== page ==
In an answer to another question I made the point that using non-standard variants of published monsters has been common practice since the early days of D&D. This was based on my own experience, but I am certain I have seen the practice in published aventures. What is the earliest instance of a variant monster in a published D&D adventure?
How I am defining the term "variant monster":
- A variant monster must be based on a published, official monster but differs from the official monster in a significant way due to a fundamental change in the monster’s nature. By significant way, I mean any change in physical statistics or capabilities not natural for the officially described species. May also be a change in the monster's physical description that might cause players to misidentify it or not notice it (example: red slime with green slime stats).
- Includes any monster with abilities not accounted for in its official description, such as a spell-casting medusa, a psionic basilisk, a day-walking vampire, or a water-breathing owl-bear.
- Includes any monster that behaves in a way that would normally be impossible for that monster (example: a sentient iron golem that acts on its own free will). But this does not include a creature that has been turned into a monster and still behaves as its natural self (example: a gnome trapped inside an iron golem's body).
- Does not include new types of old monsters that receive a full description in the module and possibly later were published as monsters in their own right in supplements. Example: the drow (mentioned briefly, not statted in the 1e Monster Manual) was fully described and statted in the appendix of the first adventure in which they appeared (G3 Hall of the Fire Giant King) and was later published in the 1e Fiend Folio, so drow is a unique monster in its own right, not a variant monster.
- Does not include monsters that are physically and statistically the same as their official type but behave in an unusual way (e.g., a good-aligned red dragon or a cunning, educated ogre).
- Does not include monsters equipped in an unusual way.
- Does not include variants that are actually mentioned in the monster's official description. Example: the 1E AD&D Monster Manual description of the ghoul mentioned the existence of lacedons, an aquatic ghoul that conforms in all other respects to a standard ghoul. The manual does not give a swim speed for the lacedon, which presumably it has, so giving a lacedon a swim speed in a published adventure would not count as a variant, unless other of its stats or characteristics have been changed.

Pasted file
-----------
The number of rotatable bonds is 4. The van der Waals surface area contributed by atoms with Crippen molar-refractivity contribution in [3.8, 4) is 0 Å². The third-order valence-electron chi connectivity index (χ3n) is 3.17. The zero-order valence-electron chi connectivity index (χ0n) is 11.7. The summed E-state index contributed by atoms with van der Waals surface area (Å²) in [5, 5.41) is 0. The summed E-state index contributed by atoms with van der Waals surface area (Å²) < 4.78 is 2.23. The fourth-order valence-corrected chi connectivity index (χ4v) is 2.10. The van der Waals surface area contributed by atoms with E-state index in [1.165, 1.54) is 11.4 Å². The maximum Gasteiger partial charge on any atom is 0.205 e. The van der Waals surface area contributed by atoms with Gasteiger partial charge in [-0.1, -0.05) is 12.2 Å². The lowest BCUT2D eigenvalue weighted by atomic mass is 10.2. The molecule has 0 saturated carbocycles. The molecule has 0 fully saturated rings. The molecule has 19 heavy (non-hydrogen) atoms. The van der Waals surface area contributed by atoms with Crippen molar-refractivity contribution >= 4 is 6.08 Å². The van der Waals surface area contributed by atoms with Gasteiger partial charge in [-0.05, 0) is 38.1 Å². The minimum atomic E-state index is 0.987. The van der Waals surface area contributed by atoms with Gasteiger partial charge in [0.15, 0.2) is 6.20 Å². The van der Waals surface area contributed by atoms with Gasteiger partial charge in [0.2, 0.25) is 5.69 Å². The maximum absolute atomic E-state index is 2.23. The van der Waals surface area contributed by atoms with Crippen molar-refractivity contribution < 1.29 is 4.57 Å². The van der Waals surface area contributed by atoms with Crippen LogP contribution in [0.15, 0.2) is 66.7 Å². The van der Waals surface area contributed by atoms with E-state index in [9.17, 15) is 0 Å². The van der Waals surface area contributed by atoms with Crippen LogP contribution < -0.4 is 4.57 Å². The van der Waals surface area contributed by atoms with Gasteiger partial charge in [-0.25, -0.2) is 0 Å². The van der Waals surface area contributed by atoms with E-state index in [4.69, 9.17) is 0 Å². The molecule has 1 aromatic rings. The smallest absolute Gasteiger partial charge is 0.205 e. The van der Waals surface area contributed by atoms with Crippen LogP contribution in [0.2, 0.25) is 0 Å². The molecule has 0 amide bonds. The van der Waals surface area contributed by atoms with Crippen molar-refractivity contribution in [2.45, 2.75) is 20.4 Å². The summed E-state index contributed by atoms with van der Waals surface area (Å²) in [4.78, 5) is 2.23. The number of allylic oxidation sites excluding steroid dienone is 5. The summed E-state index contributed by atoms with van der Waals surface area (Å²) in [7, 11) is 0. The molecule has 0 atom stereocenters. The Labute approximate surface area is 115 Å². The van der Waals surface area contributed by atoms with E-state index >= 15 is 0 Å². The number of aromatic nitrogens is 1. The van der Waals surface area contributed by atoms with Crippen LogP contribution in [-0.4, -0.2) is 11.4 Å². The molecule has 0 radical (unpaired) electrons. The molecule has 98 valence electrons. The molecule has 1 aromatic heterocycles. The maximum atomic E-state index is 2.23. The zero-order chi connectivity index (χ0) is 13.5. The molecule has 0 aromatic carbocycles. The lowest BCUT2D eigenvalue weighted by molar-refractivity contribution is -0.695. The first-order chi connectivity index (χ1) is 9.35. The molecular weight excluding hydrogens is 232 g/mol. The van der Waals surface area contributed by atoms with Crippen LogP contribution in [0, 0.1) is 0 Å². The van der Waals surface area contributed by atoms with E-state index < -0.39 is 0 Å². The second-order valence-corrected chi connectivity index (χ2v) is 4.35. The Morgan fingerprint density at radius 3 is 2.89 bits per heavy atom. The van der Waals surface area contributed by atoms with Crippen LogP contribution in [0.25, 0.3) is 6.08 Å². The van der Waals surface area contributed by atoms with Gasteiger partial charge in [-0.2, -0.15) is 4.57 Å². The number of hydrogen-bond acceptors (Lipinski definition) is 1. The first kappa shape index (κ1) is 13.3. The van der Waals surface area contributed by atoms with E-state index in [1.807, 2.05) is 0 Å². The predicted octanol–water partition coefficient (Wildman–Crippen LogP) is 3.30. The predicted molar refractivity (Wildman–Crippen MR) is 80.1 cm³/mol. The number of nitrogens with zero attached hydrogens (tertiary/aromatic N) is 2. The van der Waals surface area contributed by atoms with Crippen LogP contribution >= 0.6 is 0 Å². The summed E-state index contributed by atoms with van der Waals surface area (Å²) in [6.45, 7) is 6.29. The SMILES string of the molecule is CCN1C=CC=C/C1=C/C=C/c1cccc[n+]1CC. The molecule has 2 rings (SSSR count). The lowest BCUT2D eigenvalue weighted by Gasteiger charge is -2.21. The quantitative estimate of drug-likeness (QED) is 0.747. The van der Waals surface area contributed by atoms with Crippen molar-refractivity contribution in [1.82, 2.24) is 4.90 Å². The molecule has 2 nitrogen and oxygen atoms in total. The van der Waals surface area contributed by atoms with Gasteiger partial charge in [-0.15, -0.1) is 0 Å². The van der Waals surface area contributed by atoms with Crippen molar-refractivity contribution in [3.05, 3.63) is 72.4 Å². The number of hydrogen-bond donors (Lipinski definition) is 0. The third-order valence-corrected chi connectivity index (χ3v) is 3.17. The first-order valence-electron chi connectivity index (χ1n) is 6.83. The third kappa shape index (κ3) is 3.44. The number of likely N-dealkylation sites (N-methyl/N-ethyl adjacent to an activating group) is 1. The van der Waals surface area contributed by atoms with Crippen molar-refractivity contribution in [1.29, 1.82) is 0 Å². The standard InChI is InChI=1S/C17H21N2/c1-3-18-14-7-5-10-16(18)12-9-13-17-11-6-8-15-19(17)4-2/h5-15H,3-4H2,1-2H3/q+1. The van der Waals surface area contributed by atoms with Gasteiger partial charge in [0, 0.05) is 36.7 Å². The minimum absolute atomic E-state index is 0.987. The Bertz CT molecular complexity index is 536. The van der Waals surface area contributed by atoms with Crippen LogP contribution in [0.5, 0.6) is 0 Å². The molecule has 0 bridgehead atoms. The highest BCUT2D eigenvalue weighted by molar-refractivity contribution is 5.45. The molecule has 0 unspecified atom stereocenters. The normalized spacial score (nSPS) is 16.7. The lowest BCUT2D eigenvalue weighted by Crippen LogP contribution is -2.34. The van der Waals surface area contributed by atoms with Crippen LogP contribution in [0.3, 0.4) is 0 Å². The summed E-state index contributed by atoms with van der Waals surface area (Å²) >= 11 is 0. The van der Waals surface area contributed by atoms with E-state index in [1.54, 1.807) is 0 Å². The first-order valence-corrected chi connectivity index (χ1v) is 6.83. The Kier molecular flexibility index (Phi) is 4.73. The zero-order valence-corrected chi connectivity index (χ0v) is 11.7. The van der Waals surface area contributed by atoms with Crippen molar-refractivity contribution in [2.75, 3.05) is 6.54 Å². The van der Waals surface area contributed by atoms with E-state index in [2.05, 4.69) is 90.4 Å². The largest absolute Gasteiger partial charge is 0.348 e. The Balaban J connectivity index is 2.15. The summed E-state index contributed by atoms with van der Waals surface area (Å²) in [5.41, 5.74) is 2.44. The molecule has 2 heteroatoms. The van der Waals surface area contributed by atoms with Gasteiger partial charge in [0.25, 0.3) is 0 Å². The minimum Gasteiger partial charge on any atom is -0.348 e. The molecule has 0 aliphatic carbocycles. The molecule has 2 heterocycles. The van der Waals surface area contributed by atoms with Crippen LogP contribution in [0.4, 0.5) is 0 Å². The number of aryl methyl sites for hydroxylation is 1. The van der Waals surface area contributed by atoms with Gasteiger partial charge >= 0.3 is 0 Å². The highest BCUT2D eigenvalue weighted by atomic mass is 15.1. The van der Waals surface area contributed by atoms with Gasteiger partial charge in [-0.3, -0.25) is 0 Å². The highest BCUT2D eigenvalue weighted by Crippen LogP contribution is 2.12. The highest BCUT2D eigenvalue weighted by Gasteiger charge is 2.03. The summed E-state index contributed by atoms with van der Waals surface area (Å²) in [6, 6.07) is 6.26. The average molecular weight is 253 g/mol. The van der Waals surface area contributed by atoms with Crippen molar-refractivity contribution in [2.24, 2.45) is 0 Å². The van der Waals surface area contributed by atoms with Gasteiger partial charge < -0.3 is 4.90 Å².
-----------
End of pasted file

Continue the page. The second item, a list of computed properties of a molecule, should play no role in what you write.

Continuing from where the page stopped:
- Does not include monsters who are normal members of the species officially described but have stats altered because they are young, old, injured, sick, under the effects of a specific spell (such as enlarge), or magic item (such as a ring of invisibility). May include monsters who have been altered by some non-specific magic such as "a wizard's experimentation."
- Does not include NPCs of a race that is described as a published monster but is also available for players to use. Example: A dwarf thief. Also does not include NPCs of a non-player race when the possibility of such an NPC is mentioned in the monster description (like a spellcasting shaman version of the monster).
NOTE: The question specifies D&D or Pathfinder, which includes all editions of those games. Published adventures would be any official adventure modules, adventures published in Dragon or Dungeon magazines, or third party modules designed for use with a qualifying D&D or Pathfinder system.